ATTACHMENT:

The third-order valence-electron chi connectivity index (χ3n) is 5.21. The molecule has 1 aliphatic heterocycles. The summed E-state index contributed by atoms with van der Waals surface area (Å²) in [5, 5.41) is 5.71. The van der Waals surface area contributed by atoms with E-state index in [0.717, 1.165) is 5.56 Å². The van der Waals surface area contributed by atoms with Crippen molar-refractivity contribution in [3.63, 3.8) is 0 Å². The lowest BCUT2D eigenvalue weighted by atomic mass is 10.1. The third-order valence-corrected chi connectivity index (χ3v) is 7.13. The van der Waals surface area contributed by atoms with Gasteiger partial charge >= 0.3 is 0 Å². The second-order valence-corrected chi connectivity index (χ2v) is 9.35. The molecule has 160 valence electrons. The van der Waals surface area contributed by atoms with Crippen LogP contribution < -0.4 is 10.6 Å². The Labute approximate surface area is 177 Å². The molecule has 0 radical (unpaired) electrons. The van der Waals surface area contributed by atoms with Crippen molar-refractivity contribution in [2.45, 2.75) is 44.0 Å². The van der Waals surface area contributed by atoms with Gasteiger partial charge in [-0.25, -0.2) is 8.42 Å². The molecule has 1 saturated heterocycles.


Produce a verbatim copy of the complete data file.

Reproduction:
The third-order valence-electron chi connectivity index (χ3n) is 5.21. The molecule has 1 aliphatic heterocycles. The summed E-state index contributed by atoms with van der Waals surface area (Å²) in [5, 5.41) is 5.71. The van der Waals surface area contributed by atoms with E-state index in [0.717, 1.165) is 5.56 Å². The van der Waals surface area contributed by atoms with Crippen molar-refractivity contribution in [3.63, 3.8) is 0 Å². The lowest BCUT2D eigenvalue weighted by atomic mass is 10.1. The third-order valence-corrected chi connectivity index (χ3v) is 7.13. The van der Waals surface area contributed by atoms with Gasteiger partial charge >= 0.3 is 0 Å². The second-order valence-corrected chi connectivity index (χ2v) is 9.35. The molecule has 160 valence electrons. The van der Waals surface area contributed by atoms with Crippen LogP contribution < -0.4 is 10.6 Å². The Labute approximate surface area is 177 Å². The molecule has 0 radical (unpaired) electrons. The van der Waals surface area contributed by atoms with Crippen molar-refractivity contribution in [2.45, 2.75) is 44.0 Å². The van der Waals surface area contributed by atoms with Gasteiger partial charge in [-0.25, -0.2) is 8.42 Å². The molecule has 1 saturated heterocycles.